Once again, we're dealing with a young player and a young season, so these results, good or bad, aren't indicative of what he is or may become. For a player still casting his own die, week-to-week fluctuations should be expected, but Rudi Garcia's methods--putting the onus on Alessandro's offensive game--appear to be easing Florenzi's maturation as a player.
When dealing with seven weeks' worth of data on a 22-year old player, you have to take what you see with a grain of salt. Again, getting this level of contribution out of any player that young, let alone one with the crushing weight of Roman expectations bearing down on him, puts both the club and player a step ahead of the game.
The early returns on Florenzi are fantastic; he's got a motor for days, he is capable of playing withdrawn or up front, he's a decent enough passer, and, for an attacking player, he's a solid defender. He is, as we mentioned a few days back, Simone Perrotta for the next generation. In fact, Simone was recently asked this very question:
Yes, but he can't miss the amount of goals that I used to. He has that ability to throw himself into space. He is a player with great potential, one who importantly can do well for the Roma cause.
Though Perrotta was being a bit self-deprecating, Florenzi's offensive output this year suggests that he may very well be a cut above Simone. His four goals this season--again, good for third in the league--have come on only 13 shots, giving him a conversion rate north of 30%, nearly four times more efficient than he was last year.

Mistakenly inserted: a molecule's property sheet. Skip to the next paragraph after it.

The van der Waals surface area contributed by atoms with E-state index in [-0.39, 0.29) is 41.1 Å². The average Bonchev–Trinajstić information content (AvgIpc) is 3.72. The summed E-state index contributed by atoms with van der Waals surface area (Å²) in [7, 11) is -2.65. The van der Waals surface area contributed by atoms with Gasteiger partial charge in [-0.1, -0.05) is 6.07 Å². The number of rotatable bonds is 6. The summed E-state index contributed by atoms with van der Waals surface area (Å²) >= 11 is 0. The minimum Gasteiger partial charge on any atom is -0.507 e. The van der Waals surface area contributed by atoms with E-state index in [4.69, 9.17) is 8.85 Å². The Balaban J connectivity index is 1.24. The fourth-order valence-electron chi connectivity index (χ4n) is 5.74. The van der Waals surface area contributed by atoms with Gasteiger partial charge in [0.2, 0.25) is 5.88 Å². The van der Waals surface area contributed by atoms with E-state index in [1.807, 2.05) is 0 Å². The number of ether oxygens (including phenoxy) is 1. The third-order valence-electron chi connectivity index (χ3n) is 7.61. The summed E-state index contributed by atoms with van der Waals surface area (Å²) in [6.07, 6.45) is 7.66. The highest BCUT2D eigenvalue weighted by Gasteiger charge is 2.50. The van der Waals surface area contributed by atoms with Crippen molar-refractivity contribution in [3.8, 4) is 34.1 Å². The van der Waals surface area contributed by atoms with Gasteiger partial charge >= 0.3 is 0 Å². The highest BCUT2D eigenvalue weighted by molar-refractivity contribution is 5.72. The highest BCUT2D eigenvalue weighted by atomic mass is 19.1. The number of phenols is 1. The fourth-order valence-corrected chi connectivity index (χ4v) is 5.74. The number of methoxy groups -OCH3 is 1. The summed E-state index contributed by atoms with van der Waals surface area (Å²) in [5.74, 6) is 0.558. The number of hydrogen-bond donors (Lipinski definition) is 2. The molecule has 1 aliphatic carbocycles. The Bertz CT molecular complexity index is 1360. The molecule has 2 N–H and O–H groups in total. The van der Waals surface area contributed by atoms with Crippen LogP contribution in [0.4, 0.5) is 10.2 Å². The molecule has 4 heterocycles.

While that may be an unsustainable figure, both now and in the future, if nothing else, Roma have in Florenzi a glue guy, someone who does the dirty work, seeing the value in helping his teammates excel, while subverting his own ego. He may not have Totti's heaven sent skills, or De Rossi's strength, tenacity, and combination of offensive and defensive acumen, but his contributions, though they may go unnoticed by the untrained eye, are no less important to Roma's success.
In the immediate sense, Florenzi's contributions, his role, and his place within the club are secure; his sudden nose for goal is just the icing on top of an already complete cake. Really, the only question, as far as playing time is concerned, is how will Garcia distribute minutes along the frontline once Mattia Destro returns?
Should Destro regain full form, you have to figure he'll return to his preferred central role, leaving Florenzi to contend for minutes with Gervinho and Adem Ljajic. This is, of course, a huge assumption based (again) on Destro's cost, potential, and simple fitness. Furthermore, with De Rossi, Pjanic, and Kevin Strootman firmly entrenched, there may no longer be room in the midfield for Alessandro.
But these are good problems to have, especially for a side so beleaguered by a lack of true depth. Having three dynamic players to rotate among the outside forwards will surely be an asset during the dog days of winter, when injuries will surely mount and test the limits of Garcia's man management skills.
Whatever the future may hold, Roma has in Florenzi the perfect complement to its legacy of homegrown players. In any dynasty, there exists an icon to which all successors aspire, upholding the tenets and passions they espoused, while adding their own unique characteristics and changing the definition, the culture of that lineage.
For Roma, the standard to which all future rulers will be held is Francesco Totti. His unbending loyalty to the club, his love for the city, and his unparalleled talent on the pitch will eventually yield to De Rossi, whose strength, determination, and tenacity will change the definition of what it means to be a Roman leading this club. Should this line eventually lead to Florenzi, those same traits that evoke so much pride and aspiration among the fans--talent, loyalty, strength and determination--will be hued with a sense of humility, diligence, and dignity.
He may not be their equal in talent, but the city, the people, and the fans of Roma will exalt him just the same.
graphics courtesy of squawka.com